I reckon that with a 7500 starting stack the time at which 50% of the field bust rises to six or seven hours and that is a large number of extra people spending two hours more playing an event they won't cash in. You might think that is no big deal but there are two things you may want to think about here. How about 20% extra people making the dinner break over 30ish noon events where the structure has changed and an average of 1800 players per noon event. That's around 11,000 people going off to spend money in the food areas of the Rio and not spending that money on poker. It's also a very large number of people that will not be filling the deepstack events and the satellites and cash games as when they bust at 8pm they'll have had their fill of poker for the day.

You may also wonder about how many extra people will make day two now, many of whom will have to pay extra for an additional hotel room, but who won't even cash. It's also going to be tough to cram those events into three days which will probably mean that the final tables are going to run into the early hours and that the big-money decisions will all be taken when players are totally exhausted. All those extra people making day two and day three of these events will have to trim their schedules, losing the chance to play the tournaments they would have played if they'd have bust on day one.

My real problem with the change is that I don't agree with the assertion that this is a win, win, win. I'm certain that on balance the changes are very good for pros (despite the downsides I have listed above) and very bad for recreationals (despite the fact that they may not notice it), and generally I think it's very bad for the long term good of the game.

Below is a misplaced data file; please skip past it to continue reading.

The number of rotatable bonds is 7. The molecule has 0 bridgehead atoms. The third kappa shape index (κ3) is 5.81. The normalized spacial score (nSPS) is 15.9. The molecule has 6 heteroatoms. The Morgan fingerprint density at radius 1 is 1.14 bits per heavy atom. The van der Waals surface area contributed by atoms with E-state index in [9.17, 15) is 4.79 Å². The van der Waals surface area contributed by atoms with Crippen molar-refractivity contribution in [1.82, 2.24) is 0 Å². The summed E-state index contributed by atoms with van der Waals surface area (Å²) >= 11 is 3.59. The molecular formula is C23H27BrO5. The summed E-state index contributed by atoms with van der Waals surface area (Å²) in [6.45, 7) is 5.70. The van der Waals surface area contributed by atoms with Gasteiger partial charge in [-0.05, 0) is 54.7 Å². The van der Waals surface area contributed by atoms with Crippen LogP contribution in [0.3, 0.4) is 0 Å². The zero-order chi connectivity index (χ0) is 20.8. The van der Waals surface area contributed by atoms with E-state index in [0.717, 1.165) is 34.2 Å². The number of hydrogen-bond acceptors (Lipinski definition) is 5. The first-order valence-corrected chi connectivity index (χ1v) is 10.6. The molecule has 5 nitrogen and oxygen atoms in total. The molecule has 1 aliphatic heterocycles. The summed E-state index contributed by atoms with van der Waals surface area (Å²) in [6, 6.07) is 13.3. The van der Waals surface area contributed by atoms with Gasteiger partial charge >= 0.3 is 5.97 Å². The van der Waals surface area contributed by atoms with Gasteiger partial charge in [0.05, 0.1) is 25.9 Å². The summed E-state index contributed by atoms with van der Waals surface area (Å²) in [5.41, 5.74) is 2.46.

One of the reasons that chess is not a great betting "sport" is that it's too skilful. The best player will almost always win, or at least not lose. The thing that makes poker great as a betting medium is the randomness factor. The professionals have an edge and that is one of the reasons many of them flood to the Rio every year to play these tournaments in such numbers, the recreationals have a shot and they really can win and they flood in too.

If you look at the WSOP Main Event final tables before and after the change to give people 30,000 starting chips you'll notice that there are way more pros making it through in recent years. In the last few years there has barely been anyone at all getting through to the November 9 who has a regular job. The main event can survive that and the random truckers from Idaho will still turn up. They will probably also still turn up to the $1500 events, but they might not. The effect of the change will be noticed way more quickly on these smaller events as there are so many more of them and the cachet of playing a random $1500 is not the same as the main.